If I ever could have seen you as God would have, not high priest of the cult of misogyny but that surely-once-cute little kid from Chicago.
I would have thrown pebbles at your fancy-ass second floor boudoir
Woulda shouted git outta there, ol’ man!
This house you made all outta paper
‘Bout to burn.
Luke 17:33 NIV
 Whoever tries to keep their life will lose it, and whoever loses their life will preserve it.
For a year I have called people like Archimedes or my own dear children badass because they are but also because of Tara Badamo whose voice was always husky and calm when she talked to me, who told stories with vivid pieces, who was still young and pretty when she died who once called herself and the father of her children badasses to signify that the children in question had come by it honestly.
Honestly I miss her. Want to take words like stones and shore up the well of grief. Grief for her might-have-been.
But I won’t write letters to the dead. Why should I? They can hear us clearly from there, thank you very much, where they sit at the table in God’s kitchen
Willing all the fairy tales they tell to have
Once I went on a city-girl camp out. The forest, like the one in the fairytale, was deep-green lovely. Alive even. We packed without regard for the physics of making fire, which meant green wood, cold hot dogs, no true s’mores, and the ultimate kindness of strangers.
We had pitched our tent in the light, but in the Appalachian night all the trees looked the same. At that point I was the one who believed the most in an Interventionist God, which meant quite a bit of out-loud-supplication and some amusement from my agnostic companions.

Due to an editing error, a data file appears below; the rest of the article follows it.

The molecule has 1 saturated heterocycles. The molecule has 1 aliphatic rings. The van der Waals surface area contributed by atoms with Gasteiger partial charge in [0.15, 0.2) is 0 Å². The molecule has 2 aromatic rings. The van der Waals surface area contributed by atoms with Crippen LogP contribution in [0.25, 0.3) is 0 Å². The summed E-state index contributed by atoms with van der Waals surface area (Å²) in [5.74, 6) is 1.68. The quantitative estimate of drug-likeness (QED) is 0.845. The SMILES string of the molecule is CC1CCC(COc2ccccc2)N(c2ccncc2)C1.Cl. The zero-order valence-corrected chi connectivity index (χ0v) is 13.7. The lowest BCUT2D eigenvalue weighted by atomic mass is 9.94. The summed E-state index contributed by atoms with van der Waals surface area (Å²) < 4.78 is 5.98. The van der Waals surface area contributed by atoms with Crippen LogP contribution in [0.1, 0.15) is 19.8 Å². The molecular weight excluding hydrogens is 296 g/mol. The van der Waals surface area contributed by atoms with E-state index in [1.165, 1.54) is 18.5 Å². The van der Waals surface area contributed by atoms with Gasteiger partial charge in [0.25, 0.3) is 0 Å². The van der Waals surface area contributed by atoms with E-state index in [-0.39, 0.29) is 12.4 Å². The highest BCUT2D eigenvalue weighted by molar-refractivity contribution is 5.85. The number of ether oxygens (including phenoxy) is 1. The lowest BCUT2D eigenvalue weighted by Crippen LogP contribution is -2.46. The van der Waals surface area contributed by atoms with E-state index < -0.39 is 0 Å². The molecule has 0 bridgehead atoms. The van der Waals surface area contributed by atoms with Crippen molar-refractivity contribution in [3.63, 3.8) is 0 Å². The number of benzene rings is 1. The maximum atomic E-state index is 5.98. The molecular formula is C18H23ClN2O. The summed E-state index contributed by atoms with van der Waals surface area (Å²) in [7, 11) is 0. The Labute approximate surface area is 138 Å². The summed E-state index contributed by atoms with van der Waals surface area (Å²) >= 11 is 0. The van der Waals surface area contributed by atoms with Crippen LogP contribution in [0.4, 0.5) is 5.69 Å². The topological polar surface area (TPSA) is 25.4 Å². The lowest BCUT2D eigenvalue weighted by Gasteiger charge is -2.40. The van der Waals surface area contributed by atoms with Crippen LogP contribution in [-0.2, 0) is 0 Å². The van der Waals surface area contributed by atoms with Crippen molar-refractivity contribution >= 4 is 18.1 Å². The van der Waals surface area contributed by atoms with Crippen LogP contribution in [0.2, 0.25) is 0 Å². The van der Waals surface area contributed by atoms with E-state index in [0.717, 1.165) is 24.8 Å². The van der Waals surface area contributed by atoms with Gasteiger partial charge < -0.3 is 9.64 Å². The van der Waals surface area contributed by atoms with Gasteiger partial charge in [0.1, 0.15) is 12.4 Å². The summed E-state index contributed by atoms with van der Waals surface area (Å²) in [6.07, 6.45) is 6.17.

Funny sense of humor-God. He did not seem fazed by their scepticism when He was the one who found us out tent again in the moonless night, but they were the ones who did not sleep, one afraid of bears, the other-human intruders.
I, myself, am afraid of both
But slept like a baby because I knew they would stay wide awake.
Old story now, this interventionist God-someone to watch over us.
I tell the little girl who lives inside my head, don’t look straight at the sun. She knows by heart the encantations against fear and the haunting past we once lived in together like a candy house in a crumb-consuming forest. Leave stones instead along the path home. Watch out for cages and unexpected hunger. You think it will be the wolf you must run from when all along the danger is so near, crouched in the corner of everything, assuming the guise of the familiar.